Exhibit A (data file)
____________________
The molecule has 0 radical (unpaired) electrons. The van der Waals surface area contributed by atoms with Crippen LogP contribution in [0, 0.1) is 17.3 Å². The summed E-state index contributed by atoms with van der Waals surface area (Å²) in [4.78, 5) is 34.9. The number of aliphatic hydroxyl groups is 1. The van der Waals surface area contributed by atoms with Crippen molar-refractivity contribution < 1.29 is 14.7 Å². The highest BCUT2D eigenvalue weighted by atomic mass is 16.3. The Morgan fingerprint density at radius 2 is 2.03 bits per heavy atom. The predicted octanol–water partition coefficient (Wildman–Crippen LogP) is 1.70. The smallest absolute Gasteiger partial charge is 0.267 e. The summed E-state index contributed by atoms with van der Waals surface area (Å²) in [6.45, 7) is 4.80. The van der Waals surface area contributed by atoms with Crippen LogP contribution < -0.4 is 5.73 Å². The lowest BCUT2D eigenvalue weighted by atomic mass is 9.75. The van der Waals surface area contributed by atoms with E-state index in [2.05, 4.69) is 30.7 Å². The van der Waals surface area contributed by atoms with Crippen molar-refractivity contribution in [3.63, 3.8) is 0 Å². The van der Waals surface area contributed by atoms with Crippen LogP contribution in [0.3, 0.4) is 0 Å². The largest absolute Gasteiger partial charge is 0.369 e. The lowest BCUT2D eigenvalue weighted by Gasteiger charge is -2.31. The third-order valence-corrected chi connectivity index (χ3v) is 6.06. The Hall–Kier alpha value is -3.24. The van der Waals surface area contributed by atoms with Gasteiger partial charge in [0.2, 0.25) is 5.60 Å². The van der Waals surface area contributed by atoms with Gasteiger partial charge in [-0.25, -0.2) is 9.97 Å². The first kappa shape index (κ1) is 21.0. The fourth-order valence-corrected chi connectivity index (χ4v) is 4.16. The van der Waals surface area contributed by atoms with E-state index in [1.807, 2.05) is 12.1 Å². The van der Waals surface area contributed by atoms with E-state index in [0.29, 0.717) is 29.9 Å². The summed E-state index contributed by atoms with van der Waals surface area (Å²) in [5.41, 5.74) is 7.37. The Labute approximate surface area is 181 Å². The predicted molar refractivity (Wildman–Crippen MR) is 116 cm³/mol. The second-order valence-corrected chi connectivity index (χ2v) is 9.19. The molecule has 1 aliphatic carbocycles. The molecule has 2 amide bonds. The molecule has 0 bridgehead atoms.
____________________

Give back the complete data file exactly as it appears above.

The molecule has 0 radical (unpaired) electrons. The van der Waals surface area contributed by atoms with Crippen LogP contribution in [0, 0.1) is 17.3 Å². The summed E-state index contributed by atoms with van der Waals surface area (Å²) in [4.78, 5) is 34.9. The number of aliphatic hydroxyl groups is 1. The van der Waals surface area contributed by atoms with Crippen molar-refractivity contribution < 1.29 is 14.7 Å². The highest BCUT2D eigenvalue weighted by atomic mass is 16.3. The Morgan fingerprint density at radius 2 is 2.03 bits per heavy atom. The predicted octanol–water partition coefficient (Wildman–Crippen LogP) is 1.70. The smallest absolute Gasteiger partial charge is 0.267 e. The summed E-state index contributed by atoms with van der Waals surface area (Å²) in [6.45, 7) is 4.80. The van der Waals surface area contributed by atoms with Crippen LogP contribution < -0.4 is 5.73 Å². The lowest BCUT2D eigenvalue weighted by atomic mass is 9.75. The van der Waals surface area contributed by atoms with E-state index in [2.05, 4.69) is 30.7 Å². The van der Waals surface area contributed by atoms with Crippen molar-refractivity contribution in [3.63, 3.8) is 0 Å². The van der Waals surface area contributed by atoms with Crippen LogP contribution in [0.3, 0.4) is 0 Å². The largest absolute Gasteiger partial charge is 0.369 e. The lowest BCUT2D eigenvalue weighted by Gasteiger charge is -2.31. The third-order valence-corrected chi connectivity index (χ3v) is 6.06. The Hall–Kier alpha value is -3.24. The van der Waals surface area contributed by atoms with Gasteiger partial charge in [0.2, 0.25) is 5.60 Å². The van der Waals surface area contributed by atoms with Gasteiger partial charge in [-0.25, -0.2) is 9.97 Å². The first kappa shape index (κ1) is 21.0. The fourth-order valence-corrected chi connectivity index (χ4v) is 4.16. The van der Waals surface area contributed by atoms with E-state index in [1.807, 2.05) is 12.1 Å². The van der Waals surface area contributed by atoms with E-state index in [0.29, 0.717) is 29.9 Å². The summed E-state index contributed by atoms with van der Waals surface area (Å²) in [5.41, 5.74) is 7.37. The Labute approximate surface area is 181 Å². The predicted molar refractivity (Wildman–Crippen MR) is 116 cm³/mol. The second-order valence-corrected chi connectivity index (χ2v) is 9.19. The molecule has 1 aliphatic carbocycles. The molecule has 2 amide bonds. The molecule has 0 bridgehead atoms.